This session will showcase how business leaders have managed to create change within their companies and within the market, overcoming perceived and real barriers to realize economic opportunities while reducing environmental impacts by going "circular".
As we work to tackle food waste on a national scale, considering how packaging is applied along the entire supply chain will be an important part of the solution. A new body of research is exploring how food packaging affects the amount of food wasted along the supply chain in Canada.
We will be examining how the circular economy is being embraced at the city level for its potential to encourage a systems approach to waste prevention and material savings as well as job creation and innovation – catalyzing new business opportunities across a variety of sectors as we rethink about how to deliver goods and services in a new way.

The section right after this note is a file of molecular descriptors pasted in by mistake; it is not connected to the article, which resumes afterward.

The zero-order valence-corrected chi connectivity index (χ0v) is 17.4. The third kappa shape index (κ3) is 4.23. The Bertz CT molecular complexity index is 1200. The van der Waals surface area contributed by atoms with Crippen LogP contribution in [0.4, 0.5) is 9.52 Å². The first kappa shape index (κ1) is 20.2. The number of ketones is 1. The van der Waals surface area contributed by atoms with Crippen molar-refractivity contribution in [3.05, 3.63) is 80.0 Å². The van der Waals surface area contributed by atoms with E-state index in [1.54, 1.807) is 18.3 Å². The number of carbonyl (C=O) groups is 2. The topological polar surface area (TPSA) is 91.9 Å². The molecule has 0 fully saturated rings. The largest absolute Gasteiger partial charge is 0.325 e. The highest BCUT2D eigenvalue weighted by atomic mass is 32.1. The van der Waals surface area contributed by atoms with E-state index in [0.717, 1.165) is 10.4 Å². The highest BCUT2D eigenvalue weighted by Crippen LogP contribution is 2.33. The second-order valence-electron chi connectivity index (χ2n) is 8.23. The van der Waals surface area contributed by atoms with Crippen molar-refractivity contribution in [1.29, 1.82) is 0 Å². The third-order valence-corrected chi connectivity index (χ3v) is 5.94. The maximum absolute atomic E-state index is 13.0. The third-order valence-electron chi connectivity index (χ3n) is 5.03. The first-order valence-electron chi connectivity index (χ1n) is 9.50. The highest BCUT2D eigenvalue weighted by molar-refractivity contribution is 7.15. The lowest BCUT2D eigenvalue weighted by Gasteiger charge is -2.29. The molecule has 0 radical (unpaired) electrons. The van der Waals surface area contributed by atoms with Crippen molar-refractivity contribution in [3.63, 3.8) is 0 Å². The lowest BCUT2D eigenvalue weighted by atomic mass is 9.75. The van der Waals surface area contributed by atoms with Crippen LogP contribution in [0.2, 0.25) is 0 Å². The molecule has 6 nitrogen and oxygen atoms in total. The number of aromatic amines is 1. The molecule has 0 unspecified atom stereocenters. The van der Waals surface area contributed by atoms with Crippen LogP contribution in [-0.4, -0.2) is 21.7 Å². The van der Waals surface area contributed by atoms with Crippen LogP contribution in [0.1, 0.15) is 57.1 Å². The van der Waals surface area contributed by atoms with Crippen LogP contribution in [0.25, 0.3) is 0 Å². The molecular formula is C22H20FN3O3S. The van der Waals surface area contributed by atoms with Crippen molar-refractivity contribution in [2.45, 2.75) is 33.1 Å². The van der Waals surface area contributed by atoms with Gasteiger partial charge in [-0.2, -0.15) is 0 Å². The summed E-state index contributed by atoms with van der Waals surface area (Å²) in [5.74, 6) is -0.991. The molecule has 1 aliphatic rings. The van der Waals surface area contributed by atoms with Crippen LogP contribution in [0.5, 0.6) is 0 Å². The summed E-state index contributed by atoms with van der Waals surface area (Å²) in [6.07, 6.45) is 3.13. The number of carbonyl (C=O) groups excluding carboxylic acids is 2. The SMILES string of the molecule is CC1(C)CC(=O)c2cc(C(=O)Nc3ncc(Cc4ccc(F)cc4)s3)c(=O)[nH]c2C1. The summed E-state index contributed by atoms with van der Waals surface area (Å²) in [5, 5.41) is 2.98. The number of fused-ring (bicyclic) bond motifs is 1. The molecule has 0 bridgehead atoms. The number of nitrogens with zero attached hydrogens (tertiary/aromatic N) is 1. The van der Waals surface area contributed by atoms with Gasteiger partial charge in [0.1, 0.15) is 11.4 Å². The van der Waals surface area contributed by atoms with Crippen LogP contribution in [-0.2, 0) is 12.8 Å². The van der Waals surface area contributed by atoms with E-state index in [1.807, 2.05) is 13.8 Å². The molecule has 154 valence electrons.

Jumpstarting innovation is essential to moving to circular models of production, designing out waste and creating regenerative systems. See Canadian innovators developing marketable products and processes that will change food packaging and textiles and reduce ocean plastics.
Canada is taking action on plastics. Moving beyond the single-use item, we will hear about how scientists and industry leaders are identifying new ways to utilize a valuable, durable resource that embraces zero waste and circularity.
The circular economy is a bold vision and framework for action that can only be realized if we harness our collective ingenuity, innovation and creativity.
in collaboration with
Metro Vancouver acknowledges that the region’s residents live, work, and learn on the shared territories of many Indigenous peoples, including 10 local First Nations: Katzie, Kwantlen, Kwikwetlem, Matsqui, Musqueam, Qayqayt, Semiahmoo, Squamish, Tsawwassen, and Tsleil-Waututh.
Metro Vancouver respects the diverse and distinct histories, languages, and cultures of First Nations, Métis, and Inuit, which collectively enrich our lives and the region.